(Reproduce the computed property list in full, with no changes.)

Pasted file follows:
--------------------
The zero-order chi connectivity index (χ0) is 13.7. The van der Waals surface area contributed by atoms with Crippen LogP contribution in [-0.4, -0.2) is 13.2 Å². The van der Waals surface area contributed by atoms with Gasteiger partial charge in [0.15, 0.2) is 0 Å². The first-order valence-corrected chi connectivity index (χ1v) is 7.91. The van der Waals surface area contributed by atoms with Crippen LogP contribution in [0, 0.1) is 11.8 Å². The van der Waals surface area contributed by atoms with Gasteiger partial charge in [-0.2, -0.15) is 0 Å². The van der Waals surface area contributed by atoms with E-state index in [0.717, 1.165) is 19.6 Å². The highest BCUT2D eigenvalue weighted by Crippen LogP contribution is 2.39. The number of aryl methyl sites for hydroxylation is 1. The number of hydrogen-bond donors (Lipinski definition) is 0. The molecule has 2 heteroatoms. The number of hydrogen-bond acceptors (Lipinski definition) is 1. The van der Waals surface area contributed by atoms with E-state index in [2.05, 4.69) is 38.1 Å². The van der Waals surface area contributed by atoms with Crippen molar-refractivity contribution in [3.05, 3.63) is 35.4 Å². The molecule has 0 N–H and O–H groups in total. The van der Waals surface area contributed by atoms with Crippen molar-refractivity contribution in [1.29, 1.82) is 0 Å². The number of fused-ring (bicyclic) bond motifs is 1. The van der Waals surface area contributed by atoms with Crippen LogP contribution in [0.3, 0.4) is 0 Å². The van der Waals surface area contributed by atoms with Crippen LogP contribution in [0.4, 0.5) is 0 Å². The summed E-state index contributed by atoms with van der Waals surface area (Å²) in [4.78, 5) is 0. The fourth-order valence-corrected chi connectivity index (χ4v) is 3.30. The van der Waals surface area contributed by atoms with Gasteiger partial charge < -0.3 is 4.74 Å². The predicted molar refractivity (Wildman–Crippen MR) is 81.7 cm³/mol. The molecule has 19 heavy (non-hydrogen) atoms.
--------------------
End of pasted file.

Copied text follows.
The zero-order chi connectivity index (χ0) is 13.7. The van der Waals surface area contributed by atoms with Crippen LogP contribution in [-0.4, -0.2) is 13.2 Å². The van der Waals surface area contributed by atoms with Gasteiger partial charge in [0.15, 0.2) is 0 Å². The first-order valence-corrected chi connectivity index (χ1v) is 7.91. The van der Waals surface area contributed by atoms with Crippen LogP contribution in [0, 0.1) is 11.8 Å². The van der Waals surface area contributed by atoms with Gasteiger partial charge in [-0.2, -0.15) is 0 Å². The van der Waals surface area contributed by atoms with E-state index in [0.717, 1.165) is 19.6 Å². The highest BCUT2D eigenvalue weighted by Crippen LogP contribution is 2.39. The number of aryl methyl sites for hydroxylation is 1. The number of hydrogen-bond donors (Lipinski definition) is 0. The molecule has 2 heteroatoms. The number of hydrogen-bond acceptors (Lipinski definition) is 1. The van der Waals surface area contributed by atoms with E-state index in [2.05, 4.69) is 38.1 Å². The van der Waals surface area contributed by atoms with Crippen molar-refractivity contribution in [3.05, 3.63) is 35.4 Å². The molecule has 0 N–H and O–H groups in total. The van der Waals surface area contributed by atoms with Crippen molar-refractivity contribution in [1.29, 1.82) is 0 Å². The number of fused-ring (bicyclic) bond motifs is 1. The van der Waals surface area contributed by atoms with Crippen LogP contribution in [0.3, 0.4) is 0 Å². The van der Waals surface area contributed by atoms with Crippen LogP contribution in [0.4, 0.5) is 0 Å². The summed E-state index contributed by atoms with van der Waals surface area (Å²) in [4.78, 5) is 0. The fourth-order valence-corrected chi connectivity index (χ4v) is 3.30. The van der Waals surface area contributed by atoms with Gasteiger partial charge < -0.3 is 4.74 Å². The predicted molar refractivity (Wildman–Crippen MR) is 81.7 cm³/mol. The molecule has 19 heavy (non-hydrogen) atoms.